A Complete Guide To The National Speech and Debate Association and Tournament 

By Eric Eng

By Eric Eng

Back view of students in a room looking at their professors.

A Complete Guide To The National Speech and Debate Association and Tournament

The National Speech and Debate Association is the largest speech and debate organization in the entire world. So if you’re thinking of joining a speech and debate institution, this is where you want to be. They’re the most recognized organization, are qualifiers for nationals, and offer multiple awards and resources to their members.

What is the National Speech and Debate Association?

The National Speech and Debate Association (NSDA) is an American organization that promotes and supports speech and debate education in secondary schools. Since its founding in 1925, the NSDA has offered resources, coaching, and competitive opportunities for students to build skills in public speaking, critical thinking, research, and argumentation.

The NSDA organizes a range of tournaments and events, including the prestigious National Speech and Debate Tournament, one of the largest competitions of its kind in the United States.

What does the National Speech and Debate Association do?

The National Speech and Debate Association (NSDA) hosts activities to support and promote speech and debate education among students. Here are the primary functions and activities of the NSDA:

a professor in front of his class

Hosting Tournaments and Competitions

  • National Tournaments: The NSDA organizes the annual National Speech and Debate Tournament, which is one of the largest and most prestigious high school speech and debate competitions in the United States.
  • Regional and Local Tournaments: The NSDA oversees numerous regional and local tournaments, providing competitive opportunities for students throughout the year.

Educational Resources

  • Curriculum and Lesson Plans: The NSDA offers comprehensive educational materials, including curriculum guides, lesson plans, and teaching resources to help coaches and educators effectively teach speech and debate.
  • Workshops and Webinars: The association conducts workshops, webinars, and professional development sessions to train and support coaches and students.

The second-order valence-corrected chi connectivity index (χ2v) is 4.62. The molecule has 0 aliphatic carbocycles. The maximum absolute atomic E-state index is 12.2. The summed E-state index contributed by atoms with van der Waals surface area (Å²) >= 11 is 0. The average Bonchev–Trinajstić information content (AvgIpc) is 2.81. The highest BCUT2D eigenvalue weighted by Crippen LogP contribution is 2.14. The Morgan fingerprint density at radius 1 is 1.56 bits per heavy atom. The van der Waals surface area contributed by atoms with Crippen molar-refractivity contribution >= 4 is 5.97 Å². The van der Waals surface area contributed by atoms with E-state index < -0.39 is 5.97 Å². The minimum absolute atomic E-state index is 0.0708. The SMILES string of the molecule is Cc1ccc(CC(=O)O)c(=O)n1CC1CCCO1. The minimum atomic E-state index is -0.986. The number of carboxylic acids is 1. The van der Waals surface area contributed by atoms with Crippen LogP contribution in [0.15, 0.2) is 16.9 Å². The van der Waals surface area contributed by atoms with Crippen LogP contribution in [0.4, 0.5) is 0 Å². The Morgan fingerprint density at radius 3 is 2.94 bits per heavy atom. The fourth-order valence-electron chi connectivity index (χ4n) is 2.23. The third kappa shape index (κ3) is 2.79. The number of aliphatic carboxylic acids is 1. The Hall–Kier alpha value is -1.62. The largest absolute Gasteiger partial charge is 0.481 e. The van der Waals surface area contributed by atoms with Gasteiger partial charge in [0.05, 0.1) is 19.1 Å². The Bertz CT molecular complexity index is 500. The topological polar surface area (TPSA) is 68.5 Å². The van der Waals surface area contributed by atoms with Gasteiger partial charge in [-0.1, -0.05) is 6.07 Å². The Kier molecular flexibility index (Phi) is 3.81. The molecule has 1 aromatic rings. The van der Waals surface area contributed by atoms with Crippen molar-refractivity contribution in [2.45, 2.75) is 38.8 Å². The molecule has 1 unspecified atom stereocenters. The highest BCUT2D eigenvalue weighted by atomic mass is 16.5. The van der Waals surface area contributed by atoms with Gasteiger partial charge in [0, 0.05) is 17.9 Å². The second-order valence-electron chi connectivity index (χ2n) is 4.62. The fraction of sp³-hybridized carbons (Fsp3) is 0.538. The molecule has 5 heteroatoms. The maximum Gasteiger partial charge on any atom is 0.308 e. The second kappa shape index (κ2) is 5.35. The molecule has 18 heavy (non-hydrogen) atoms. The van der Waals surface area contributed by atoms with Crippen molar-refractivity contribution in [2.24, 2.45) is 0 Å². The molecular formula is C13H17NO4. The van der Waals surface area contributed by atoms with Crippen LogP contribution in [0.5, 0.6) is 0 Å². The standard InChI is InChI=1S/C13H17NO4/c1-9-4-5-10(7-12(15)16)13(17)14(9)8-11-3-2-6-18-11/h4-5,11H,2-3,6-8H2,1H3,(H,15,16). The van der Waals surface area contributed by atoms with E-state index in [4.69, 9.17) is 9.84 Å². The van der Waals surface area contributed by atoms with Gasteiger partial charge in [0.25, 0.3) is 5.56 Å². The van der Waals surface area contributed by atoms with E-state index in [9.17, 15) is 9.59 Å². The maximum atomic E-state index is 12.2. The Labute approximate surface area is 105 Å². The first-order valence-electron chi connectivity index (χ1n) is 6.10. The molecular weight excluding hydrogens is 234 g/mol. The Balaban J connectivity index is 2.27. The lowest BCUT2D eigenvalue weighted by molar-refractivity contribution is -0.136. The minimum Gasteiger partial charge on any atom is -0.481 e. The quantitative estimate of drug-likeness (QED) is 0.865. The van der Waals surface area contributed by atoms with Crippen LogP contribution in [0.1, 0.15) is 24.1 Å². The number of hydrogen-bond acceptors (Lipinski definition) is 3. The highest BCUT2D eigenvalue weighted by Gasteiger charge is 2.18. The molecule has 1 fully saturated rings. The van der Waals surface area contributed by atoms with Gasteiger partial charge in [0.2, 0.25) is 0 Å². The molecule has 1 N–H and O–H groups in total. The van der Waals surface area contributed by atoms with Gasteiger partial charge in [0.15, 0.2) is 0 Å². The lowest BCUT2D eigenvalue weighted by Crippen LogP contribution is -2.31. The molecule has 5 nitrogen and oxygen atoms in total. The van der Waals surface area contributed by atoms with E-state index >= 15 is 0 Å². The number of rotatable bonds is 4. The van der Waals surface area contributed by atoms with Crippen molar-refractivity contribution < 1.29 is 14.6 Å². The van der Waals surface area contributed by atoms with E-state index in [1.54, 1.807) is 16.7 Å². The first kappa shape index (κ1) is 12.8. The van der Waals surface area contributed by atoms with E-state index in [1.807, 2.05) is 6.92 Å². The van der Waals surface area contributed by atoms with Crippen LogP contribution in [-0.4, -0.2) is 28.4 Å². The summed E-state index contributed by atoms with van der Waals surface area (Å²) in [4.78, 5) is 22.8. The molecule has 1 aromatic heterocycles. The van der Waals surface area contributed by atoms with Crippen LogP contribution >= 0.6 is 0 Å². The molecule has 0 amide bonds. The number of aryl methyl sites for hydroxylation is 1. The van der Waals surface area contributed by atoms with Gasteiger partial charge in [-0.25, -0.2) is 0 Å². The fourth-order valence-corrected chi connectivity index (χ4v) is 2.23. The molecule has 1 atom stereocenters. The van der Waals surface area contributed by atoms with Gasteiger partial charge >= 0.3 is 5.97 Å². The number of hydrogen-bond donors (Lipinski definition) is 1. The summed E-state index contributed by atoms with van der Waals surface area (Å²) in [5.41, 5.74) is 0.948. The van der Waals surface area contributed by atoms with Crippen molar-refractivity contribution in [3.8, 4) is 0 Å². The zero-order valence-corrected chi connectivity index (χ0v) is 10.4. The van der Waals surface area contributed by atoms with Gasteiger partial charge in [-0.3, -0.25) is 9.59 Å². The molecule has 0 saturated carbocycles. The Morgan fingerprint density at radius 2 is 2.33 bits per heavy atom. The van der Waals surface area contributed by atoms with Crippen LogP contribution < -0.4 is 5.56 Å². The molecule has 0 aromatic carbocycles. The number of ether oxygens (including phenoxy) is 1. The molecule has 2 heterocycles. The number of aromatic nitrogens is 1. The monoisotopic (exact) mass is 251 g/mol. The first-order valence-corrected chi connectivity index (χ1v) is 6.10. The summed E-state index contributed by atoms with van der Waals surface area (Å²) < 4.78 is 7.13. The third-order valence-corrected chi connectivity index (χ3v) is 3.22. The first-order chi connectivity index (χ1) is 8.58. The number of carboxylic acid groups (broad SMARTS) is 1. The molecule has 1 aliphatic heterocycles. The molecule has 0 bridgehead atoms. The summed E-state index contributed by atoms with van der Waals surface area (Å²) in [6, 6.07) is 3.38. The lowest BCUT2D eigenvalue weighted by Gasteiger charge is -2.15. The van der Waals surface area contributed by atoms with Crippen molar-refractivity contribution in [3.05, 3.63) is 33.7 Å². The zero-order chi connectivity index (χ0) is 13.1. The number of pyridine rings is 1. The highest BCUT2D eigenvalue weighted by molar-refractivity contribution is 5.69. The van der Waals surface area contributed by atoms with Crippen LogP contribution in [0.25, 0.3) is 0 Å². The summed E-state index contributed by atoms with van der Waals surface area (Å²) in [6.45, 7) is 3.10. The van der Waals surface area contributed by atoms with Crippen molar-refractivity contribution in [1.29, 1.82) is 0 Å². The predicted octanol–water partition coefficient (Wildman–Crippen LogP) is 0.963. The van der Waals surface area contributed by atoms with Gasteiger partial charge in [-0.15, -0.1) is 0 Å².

Honor Society and Recognition

  • Points System: The NSDA operates an honor society that recognizes students’ achievements through a points system. Students earn points by participating in and excelling at tournaments.
  • Awards and Scholarships: The NSDA offers various awards and scholarships to recognize outstanding performance and contributions in speech and debate.

Advocacy and Outreach

  • Promoting Speech and Debate Education: The NSDA advocates for the inclusion and importance of speech and debate in educational curricula, highlighting its benefits for students’ personal and academic development.
  • Community Outreach: The NSDA engages in community outreach to expand access to speech and debate programs, particularly in underserved areas.

Resource Provision

  • Digital Resources: The NSDA provides a wealth of digital resources, including practice materials, topic analyses, research databases, and competition videos.
  • Technical Support: The association offers technical support for running speech and debate programs, including guidance on organizing tournaments and managing teams.

Professional Development

  • Training for Coaches: The NSDA provides training and certification programs for speech and debate coaches to enhance their coaching skills and knowledge.
  • Networking Opportunities: The association facilitates networking opportunities for coaches and educators to share best practices and collaborate on initiatives.

Diversity and Inclusion Initiatives

  • Equity Programs: The NSDA promotes diversity, equity, and inclusion within the speech and debate community, offering programs and initiatives aimed at reducing barriers and fostering an inclusive environment.

Group of students sitting on their desks.

How do you join the National Speech and Debate Association?

Becoming a member of the National Speech and Debate Association (NSDA) involves several steps, which include joining through a school chapter, fulfilling membership requirements, and maintaining active status. Here’s a detailed guide on how to become a member:

Join Through a School Chapter